Coral island

For similar terms, see The Coral Island and Coral Island (TV series).

A coral island is a type of island formed from coral detritus and associated organic material.[1] They occur in tropical and sub-tropical areas, typically as part of coral reefs which have grown to cover a far larger area under the sea.


Islands develop from coral reefs through one of two processes, uplift and accretion.[1]

In uplift, part or all of the coral reef becomes land as a result of the earth's crust rising above sea level.[1]

In accretion, rocks and sand are layered on top of coral reefs during cyclonic storms, and the gradual accumulation of other solid material through the action of wind and waves leads to the development of the island.[2] The process is later enhanced with the remains of plant life which grows on the island.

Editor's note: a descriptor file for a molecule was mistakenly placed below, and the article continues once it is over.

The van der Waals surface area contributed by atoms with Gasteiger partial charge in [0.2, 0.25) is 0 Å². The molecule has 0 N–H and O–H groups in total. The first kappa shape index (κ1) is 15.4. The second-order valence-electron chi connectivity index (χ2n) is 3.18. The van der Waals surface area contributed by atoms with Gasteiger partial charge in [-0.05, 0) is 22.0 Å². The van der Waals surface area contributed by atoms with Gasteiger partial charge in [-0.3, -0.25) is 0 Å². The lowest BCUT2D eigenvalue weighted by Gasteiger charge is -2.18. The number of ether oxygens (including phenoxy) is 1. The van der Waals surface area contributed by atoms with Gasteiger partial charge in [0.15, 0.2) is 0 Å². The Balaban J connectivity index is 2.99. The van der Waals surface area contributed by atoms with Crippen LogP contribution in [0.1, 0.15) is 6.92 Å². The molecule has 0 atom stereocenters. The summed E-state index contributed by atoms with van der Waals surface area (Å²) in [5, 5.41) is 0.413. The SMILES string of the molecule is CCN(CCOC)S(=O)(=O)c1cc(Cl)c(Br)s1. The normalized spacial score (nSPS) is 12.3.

Where coral islands form from atoll reefs, the result is an island or string of islands in a roughly circular form, surrounding a shallow lagoon.


Most of the world's coral islands are in the Pacific Ocean. The American territories of Jarvis, Baker and Howland Islands are clear examples of coral islands. Also, some of the islands belonging to Kiribati are considered coral islands. The Maldives also consist of coral islands. Coral islands are also located near Pattaya and Koh Samui, Thailand. Many coral islands are small and not high above sea level, so are at threat from cyclones, storms and rising sea levels.

See also


  1. 1 2 3 "coral island". Enclopedia Britannica. Retrieved 2012-12-26.
  2. "Coral Reef... From the Beginning". Retrieved 2012-12-26.
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